When Randeep Ramesh's column this week (Independent Eye, 13 May) picked on the mysterious invisibility of Asian film stars, an onrush of deja vu feelings occurred.

These days the defining character of British musical life is its breadth. Superstar performers from half the world's classical and contemporary traditions make their regular appearances as though coming to a second home, if they don't actually live here to start with. They, rather than the over-supplied and under-worked orchestras, show why London really is the musical capital of the world. And how often do you hear their music gracing our broadcast media?

On Radio 3, it's a little more than before. The upgrade of the network's weekly World Music programme has largely gone as unsung as you would expect. When it left the Friday afternoon time for late Sunday evenings, it looked as if it had gone into exile. In the process, however, it has pulled itself clear of the old packaging that made its contents look like matters of secondary importance compared to the surrounding High Art. Now the range has broadened and the sense of context increased.

At the moment it is surveying Palestinian and Jewish music, only slightly skewed towards the Israeli point of view and taking in a full range of religious influences. What's more, the presenters are people who are part of those worlds, not just interested observers. The old habit of using a specialist student, like a curator showing off museum exhibits, has the effect of holding the music at a distance.

That habit has been a long time dying and it hasn't entirely gone. You still hear concentrated and wordy programmes in which the actual music occupies a tantalisingly short time, played as excerpts rather than performances. During a series earlier this year on the sources of gipsy music, the programme on Rajasthani folk music needed three "experts" as well as the performers to mediate between music and listeners. Elgar's Third Symphony, broadcast that same week, managed easily with two, and that really did need discussing.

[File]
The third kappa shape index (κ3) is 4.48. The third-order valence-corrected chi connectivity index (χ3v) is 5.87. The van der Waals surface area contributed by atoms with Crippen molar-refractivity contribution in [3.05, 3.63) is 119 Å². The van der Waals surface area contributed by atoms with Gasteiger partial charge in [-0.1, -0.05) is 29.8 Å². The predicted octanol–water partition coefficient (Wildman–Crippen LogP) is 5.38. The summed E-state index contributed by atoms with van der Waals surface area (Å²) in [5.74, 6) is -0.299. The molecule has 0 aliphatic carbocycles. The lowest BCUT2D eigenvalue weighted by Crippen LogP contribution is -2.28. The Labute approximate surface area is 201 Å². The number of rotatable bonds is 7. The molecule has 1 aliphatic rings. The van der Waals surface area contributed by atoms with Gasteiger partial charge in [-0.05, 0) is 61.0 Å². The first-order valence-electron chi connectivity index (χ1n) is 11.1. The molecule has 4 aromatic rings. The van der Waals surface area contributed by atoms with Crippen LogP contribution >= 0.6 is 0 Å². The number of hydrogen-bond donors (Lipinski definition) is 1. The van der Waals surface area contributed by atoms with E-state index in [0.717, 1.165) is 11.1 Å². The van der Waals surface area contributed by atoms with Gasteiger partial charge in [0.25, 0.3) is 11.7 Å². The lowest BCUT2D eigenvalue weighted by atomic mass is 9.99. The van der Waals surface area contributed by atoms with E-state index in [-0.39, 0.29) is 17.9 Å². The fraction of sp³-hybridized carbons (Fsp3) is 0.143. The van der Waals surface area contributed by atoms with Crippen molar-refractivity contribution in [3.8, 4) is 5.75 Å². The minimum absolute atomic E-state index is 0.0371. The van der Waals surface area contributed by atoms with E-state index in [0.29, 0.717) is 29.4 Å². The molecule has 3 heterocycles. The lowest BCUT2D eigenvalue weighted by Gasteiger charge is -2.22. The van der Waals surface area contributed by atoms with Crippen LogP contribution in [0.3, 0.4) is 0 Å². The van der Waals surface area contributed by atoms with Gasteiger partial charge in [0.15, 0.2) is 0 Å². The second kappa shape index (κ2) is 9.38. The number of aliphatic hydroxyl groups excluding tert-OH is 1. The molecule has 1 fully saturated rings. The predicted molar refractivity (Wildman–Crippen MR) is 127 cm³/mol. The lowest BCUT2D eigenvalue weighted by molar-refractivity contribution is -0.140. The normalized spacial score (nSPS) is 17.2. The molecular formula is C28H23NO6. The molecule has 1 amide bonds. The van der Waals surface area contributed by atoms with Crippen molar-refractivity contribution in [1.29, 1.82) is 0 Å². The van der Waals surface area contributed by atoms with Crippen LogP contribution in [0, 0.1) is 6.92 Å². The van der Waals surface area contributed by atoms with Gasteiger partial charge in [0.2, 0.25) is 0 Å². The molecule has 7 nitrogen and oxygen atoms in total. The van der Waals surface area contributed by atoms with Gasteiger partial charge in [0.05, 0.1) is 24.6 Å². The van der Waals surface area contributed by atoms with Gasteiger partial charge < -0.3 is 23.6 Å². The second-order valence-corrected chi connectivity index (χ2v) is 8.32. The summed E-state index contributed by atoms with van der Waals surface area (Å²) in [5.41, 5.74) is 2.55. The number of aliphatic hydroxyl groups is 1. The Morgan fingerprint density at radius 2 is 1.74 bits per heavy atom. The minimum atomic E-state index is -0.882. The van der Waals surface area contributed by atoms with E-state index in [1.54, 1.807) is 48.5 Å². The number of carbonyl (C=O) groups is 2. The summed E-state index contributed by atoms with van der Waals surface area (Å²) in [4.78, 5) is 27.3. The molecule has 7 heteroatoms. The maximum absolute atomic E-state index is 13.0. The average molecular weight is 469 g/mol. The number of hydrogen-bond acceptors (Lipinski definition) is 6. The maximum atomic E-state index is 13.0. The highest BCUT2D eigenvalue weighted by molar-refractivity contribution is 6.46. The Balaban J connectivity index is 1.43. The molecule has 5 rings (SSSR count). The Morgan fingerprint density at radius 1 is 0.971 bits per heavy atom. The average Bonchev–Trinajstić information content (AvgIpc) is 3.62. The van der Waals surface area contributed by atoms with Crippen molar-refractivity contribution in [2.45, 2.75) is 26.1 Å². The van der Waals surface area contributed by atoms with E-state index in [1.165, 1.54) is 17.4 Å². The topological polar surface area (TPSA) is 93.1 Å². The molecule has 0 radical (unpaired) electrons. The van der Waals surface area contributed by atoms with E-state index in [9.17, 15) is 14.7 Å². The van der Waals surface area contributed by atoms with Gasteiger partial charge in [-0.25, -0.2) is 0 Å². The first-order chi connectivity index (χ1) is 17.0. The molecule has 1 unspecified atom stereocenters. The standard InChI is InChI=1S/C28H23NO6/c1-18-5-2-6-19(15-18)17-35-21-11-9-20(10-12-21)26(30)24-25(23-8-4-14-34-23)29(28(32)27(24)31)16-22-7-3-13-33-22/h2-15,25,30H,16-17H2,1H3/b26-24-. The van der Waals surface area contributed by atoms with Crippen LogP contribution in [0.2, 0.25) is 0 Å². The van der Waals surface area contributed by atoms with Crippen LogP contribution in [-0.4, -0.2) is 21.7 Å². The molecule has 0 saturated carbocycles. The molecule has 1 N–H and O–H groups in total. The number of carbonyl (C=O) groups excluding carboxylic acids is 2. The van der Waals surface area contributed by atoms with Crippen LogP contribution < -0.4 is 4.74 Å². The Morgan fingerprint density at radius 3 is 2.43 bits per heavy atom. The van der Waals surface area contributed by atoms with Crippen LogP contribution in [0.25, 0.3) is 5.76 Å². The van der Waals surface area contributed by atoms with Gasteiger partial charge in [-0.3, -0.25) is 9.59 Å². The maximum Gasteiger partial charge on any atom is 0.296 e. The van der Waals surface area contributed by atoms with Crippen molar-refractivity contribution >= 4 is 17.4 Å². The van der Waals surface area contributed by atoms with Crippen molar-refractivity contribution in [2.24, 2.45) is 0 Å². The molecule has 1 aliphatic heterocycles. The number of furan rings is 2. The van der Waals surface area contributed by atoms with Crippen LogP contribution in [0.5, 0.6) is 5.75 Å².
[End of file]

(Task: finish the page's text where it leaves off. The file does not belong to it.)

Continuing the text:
So there is plenty more to do. In the schedules, World Music simply takes over the jazz slot once a week. Jazz has managed to achieve daily status thanks to an articulate and persuasive lobby, while the one for world music hasn't yet passed critical mass. You can only imagine what the airwaves will look like when it reaches the levels of influence exercised by the opera lobby, but that is another story.

Meanwhile, listeners can trawl around the other national stations, where there is also more world music than there used to be, but mainly from the more popular end of the spectrum. Radio 2 can go quite diverse on Tuesdays and Wednesdays, and on Radio 1 Andy Kershaw still rules Mondays.

This week had a powerful African content, though it was alarming to hear that the show in two weeks' time will feature a live country-and-western set - there's far too much of the stuff around already. What you will spend weeks searching for, however, is a proper airing of anything lasting over five minutes. The Vilayat Khans of this world need their space on a specialist station, and I think I know which one it should be.

Last time the search paid off was Saturday on BBC Radio Kent, when the general early-evening programme suddenly put out ten minutes of high-quality classical tabla. It turned out to be part of an entire hour featuring percussion music from Africa to Turkey to the Punjab. So much for the notion put about by Kent Opera, as reported by Rosie Millard this week, that the county is a cultural desert. Perhaps the company's chairman should take a trip to North Kent and see among other things what one of Britain's biggest Sikh communities gets up to. But that wouldn't be High Art, would it?